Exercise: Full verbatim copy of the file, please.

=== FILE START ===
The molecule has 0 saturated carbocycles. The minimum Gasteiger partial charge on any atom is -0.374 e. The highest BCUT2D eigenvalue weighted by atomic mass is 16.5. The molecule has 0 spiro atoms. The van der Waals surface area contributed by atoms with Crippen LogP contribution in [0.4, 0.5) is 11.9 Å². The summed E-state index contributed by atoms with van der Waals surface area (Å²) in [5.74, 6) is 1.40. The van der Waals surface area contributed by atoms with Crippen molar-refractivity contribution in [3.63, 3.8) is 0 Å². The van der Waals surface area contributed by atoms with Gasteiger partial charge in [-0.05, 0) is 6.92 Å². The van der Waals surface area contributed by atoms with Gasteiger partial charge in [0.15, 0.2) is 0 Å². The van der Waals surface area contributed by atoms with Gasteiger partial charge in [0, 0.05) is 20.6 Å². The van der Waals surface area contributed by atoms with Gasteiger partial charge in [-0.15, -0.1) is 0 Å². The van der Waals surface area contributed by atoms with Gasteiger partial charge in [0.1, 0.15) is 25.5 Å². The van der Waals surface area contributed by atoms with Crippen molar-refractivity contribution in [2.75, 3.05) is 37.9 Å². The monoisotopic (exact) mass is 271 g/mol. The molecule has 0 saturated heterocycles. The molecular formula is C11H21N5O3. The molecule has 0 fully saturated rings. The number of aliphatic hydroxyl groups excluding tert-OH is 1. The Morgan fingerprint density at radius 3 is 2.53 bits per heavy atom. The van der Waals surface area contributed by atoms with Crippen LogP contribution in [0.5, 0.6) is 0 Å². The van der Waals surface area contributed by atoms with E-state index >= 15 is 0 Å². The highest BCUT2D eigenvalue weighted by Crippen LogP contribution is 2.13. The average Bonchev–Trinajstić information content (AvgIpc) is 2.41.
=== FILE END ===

The molecule has 0 saturated carbocycles. The minimum Gasteiger partial charge on any atom is -0.374 e. The highest BCUT2D eigenvalue weighted by atomic mass is 16.5. The molecule has 0 spiro atoms. The van der Waals surface area contributed by atoms with Crippen LogP contribution in [0.4, 0.5) is 11.9 Å². The summed E-state index contributed by atoms with van der Waals surface area (Å²) in [5.74, 6) is 1.40. The van der Waals surface area contributed by atoms with Crippen molar-refractivity contribution in [3.63, 3.8) is 0 Å². The van der Waals surface area contributed by atoms with Gasteiger partial charge in [-0.05, 0) is 6.92 Å². The van der Waals surface area contributed by atoms with Gasteiger partial charge in [0.15, 0.2) is 0 Å². The van der Waals surface area contributed by atoms with Gasteiger partial charge in [0, 0.05) is 20.6 Å². The van der Waals surface area contributed by atoms with Gasteiger partial charge in [-0.15, -0.1) is 0 Å². The van der Waals surface area contributed by atoms with Gasteiger partial charge in [0.1, 0.15) is 25.5 Å². The van der Waals surface area contributed by atoms with Crippen molar-refractivity contribution in [2.75, 3.05) is 37.9 Å². The monoisotopic (exact) mass is 271 g/mol. The molecule has 0 saturated heterocycles. The molecular formula is C11H21N5O3. The molecule has 0 fully saturated rings. The number of aliphatic hydroxyl groups excluding tert-OH is 1. The Morgan fingerprint density at radius 3 is 2.53 bits per heavy atom. The van der Waals surface area contributed by atoms with Crippen LogP contribution in [0.5, 0.6) is 0 Å². The van der Waals surface area contributed by atoms with E-state index >= 15 is 0 Å². The highest BCUT2D eigenvalue weighted by Crippen LogP contribution is 2.13. The average Bonchev–Trinajstić information content (AvgIpc) is 2.41.